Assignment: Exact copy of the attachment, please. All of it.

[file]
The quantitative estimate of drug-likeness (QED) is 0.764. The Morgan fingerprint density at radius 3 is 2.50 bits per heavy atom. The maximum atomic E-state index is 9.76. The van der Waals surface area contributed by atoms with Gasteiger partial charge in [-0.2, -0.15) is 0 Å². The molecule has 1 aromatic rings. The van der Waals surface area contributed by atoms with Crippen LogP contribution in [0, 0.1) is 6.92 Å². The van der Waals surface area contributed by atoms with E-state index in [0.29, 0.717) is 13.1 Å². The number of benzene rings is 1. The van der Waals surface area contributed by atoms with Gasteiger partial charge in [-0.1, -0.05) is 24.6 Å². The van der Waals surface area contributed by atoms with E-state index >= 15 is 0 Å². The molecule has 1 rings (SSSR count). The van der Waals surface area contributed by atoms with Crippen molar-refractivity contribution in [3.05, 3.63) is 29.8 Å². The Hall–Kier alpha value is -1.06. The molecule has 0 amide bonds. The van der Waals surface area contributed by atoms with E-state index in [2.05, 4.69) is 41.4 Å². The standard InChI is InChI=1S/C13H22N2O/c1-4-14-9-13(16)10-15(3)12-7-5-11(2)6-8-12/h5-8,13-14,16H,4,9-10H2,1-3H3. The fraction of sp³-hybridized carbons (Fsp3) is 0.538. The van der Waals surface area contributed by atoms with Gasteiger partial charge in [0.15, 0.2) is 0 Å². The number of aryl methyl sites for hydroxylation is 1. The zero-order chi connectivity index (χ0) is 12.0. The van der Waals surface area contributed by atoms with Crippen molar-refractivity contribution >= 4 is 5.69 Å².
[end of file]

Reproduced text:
The quantitative estimate of drug-likeness (QED) is 0.764. The Morgan fingerprint density at radius 3 is 2.50 bits per heavy atom. The maximum atomic E-state index is 9.76. The van der Waals surface area contributed by atoms with Gasteiger partial charge in [-0.2, -0.15) is 0 Å². The molecule has 1 aromatic rings. The van der Waals surface area contributed by atoms with Crippen LogP contribution in [0, 0.1) is 6.92 Å². The van der Waals surface area contributed by atoms with E-state index in [0.29, 0.717) is 13.1 Å². The number of benzene rings is 1. The van der Waals surface area contributed by atoms with Gasteiger partial charge in [-0.1, -0.05) is 24.6 Å². The van der Waals surface area contributed by atoms with E-state index >= 15 is 0 Å². The molecule has 1 rings (SSSR count). The van der Waals surface area contributed by atoms with Crippen molar-refractivity contribution in [3.05, 3.63) is 29.8 Å². The Hall–Kier alpha value is -1.06. The molecule has 0 amide bonds. The van der Waals surface area contributed by atoms with E-state index in [2.05, 4.69) is 41.4 Å². The standard InChI is InChI=1S/C13H22N2O/c1-4-14-9-13(16)10-15(3)12-7-5-11(2)6-8-12/h5-8,13-14,16H,4,9-10H2,1-3H3. The fraction of sp³-hybridized carbons (Fsp3) is 0.538. The van der Waals surface area contributed by atoms with Gasteiger partial charge in [0.15, 0.2) is 0 Å². The number of aryl methyl sites for hydroxylation is 1. The zero-order chi connectivity index (χ0) is 12.0. The van der Waals surface area contributed by atoms with Crippen molar-refractivity contribution >= 4 is 5.69 Å².